So you want to be a writer? Or maybe you’re already a writer, but can’t seem to get that novel written? Or you’ve written a few books, but the thrill is gone. Is there a trick, you wonder, to writing a great book, or even finishing a so-so book? Why, yes—there are three tricks, actually, that veteran writers like me keep top secret (shhhh!):
The list probably isn’t the romantic, idealistic answer you were hoping for, but I wrote this book with the idea of dispensing daily inspiration to get you to think about your story—and to write. Because I know from experience your motivation will give out before your imagination will. This book is structured to ease you through the life-cycle of creating a full-length novel, from broad stroke advice and self-evaluating questions, to more specific tips when you get to the planning and writing stages. I’ve also included pitfalls to avoid, lessons I’ve learned and techniques to help you manage your writing time.
If you like guarantees, writing isn’t for you. That said, if you write a novel and put it out into the universe, I guarantee you will:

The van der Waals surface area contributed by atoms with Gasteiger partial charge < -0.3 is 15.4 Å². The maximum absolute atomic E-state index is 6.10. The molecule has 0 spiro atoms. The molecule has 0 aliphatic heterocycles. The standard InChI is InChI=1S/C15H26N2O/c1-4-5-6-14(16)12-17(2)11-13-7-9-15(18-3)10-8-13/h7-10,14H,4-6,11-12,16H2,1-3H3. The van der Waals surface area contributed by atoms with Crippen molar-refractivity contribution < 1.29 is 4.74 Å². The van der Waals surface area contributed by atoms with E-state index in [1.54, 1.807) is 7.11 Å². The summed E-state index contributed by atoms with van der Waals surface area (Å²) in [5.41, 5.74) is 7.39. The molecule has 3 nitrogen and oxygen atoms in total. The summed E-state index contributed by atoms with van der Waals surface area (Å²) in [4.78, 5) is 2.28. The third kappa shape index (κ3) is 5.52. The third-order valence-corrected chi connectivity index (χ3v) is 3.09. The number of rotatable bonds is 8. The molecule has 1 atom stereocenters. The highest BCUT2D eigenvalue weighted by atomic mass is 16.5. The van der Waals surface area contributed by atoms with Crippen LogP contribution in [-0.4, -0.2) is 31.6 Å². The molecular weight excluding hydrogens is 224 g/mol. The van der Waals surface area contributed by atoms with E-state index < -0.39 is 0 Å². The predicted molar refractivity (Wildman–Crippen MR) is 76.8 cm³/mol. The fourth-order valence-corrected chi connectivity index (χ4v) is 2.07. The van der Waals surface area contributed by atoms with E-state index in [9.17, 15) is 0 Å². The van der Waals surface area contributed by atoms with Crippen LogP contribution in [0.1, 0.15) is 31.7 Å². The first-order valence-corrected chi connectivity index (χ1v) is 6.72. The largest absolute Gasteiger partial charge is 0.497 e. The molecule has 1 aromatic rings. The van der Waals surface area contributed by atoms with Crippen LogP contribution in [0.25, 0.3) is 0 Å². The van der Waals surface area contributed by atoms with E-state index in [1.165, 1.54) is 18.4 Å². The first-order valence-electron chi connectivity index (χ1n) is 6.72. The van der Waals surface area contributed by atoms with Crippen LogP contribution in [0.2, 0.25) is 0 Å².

And that’s cool. Ready? Let’s do this. ~
Try to minimize the number of points of view in a story—only the most important characters should have a POV. I prefer to limit POV to three characters, but it’s a matter of author choice. Some popular writers give a POV to lots of characters, including minor "walk-on" characters. That style of writing can work, but the writer risks losing or confusing the reader by giving page to characters who don't matter and take time away from characters who do matter.
If you do use multiple points of view, try to stick to one POV per scene or chapter. If you jump from one person's POV to another person's POV in the same scene, it's known as "head-hopping"—it's distracting to a reader and dilutes your writing because the reader doesn't get the chance to stay in one character's head long enough to get to know the character.
Head-hopping is the sign of a beginning writer and—okay, I’ll say it—a lazy veteran writer. It’s easier to head-hop than to show what the non-POV characters might be thinking through body language and dialogue.
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